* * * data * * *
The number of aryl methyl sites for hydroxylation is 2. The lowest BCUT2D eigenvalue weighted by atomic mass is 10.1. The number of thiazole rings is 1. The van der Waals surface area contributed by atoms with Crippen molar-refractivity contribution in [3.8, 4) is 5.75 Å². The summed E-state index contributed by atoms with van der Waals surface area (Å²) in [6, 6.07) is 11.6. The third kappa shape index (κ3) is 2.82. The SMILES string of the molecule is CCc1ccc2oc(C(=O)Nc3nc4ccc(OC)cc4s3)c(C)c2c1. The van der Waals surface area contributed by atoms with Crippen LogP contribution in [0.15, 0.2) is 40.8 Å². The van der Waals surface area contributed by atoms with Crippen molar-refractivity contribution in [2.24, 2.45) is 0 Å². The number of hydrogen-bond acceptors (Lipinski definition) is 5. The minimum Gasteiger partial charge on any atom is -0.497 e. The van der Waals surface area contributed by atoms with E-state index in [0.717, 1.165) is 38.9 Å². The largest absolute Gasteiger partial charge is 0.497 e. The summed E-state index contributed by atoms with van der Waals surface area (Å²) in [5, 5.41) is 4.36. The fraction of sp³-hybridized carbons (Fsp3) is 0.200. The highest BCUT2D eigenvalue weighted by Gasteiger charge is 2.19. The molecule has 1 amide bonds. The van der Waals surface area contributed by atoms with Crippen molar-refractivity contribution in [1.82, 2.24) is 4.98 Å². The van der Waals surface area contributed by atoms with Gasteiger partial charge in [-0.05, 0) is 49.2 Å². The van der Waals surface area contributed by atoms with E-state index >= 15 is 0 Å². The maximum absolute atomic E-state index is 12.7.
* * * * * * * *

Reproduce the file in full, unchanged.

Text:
The number of aryl methyl sites for hydroxylation is 2. The lowest BCUT2D eigenvalue weighted by atomic mass is 10.1. The number of thiazole rings is 1. The van der Waals surface area contributed by atoms with Crippen molar-refractivity contribution in [3.8, 4) is 5.75 Å². The summed E-state index contributed by atoms with van der Waals surface area (Å²) in [6, 6.07) is 11.6. The third kappa shape index (κ3) is 2.82. The SMILES string of the molecule is CCc1ccc2oc(C(=O)Nc3nc4ccc(OC)cc4s3)c(C)c2c1. The van der Waals surface area contributed by atoms with Crippen LogP contribution in [0.15, 0.2) is 40.8 Å². The van der Waals surface area contributed by atoms with Crippen molar-refractivity contribution in [2.24, 2.45) is 0 Å². The number of hydrogen-bond acceptors (Lipinski definition) is 5. The minimum Gasteiger partial charge on any atom is -0.497 e. The van der Waals surface area contributed by atoms with E-state index in [0.717, 1.165) is 38.9 Å². The largest absolute Gasteiger partial charge is 0.497 e. The summed E-state index contributed by atoms with van der Waals surface area (Å²) in [5, 5.41) is 4.36. The fraction of sp³-hybridized carbons (Fsp3) is 0.200. The highest BCUT2D eigenvalue weighted by Gasteiger charge is 2.19. The molecule has 1 amide bonds. The van der Waals surface area contributed by atoms with Crippen molar-refractivity contribution in [1.82, 2.24) is 4.98 Å². The van der Waals surface area contributed by atoms with Gasteiger partial charge in [-0.05, 0) is 49.2 Å². The van der Waals surface area contributed by atoms with E-state index >= 15 is 0 Å². The maximum absolute atomic E-state index is 12.7.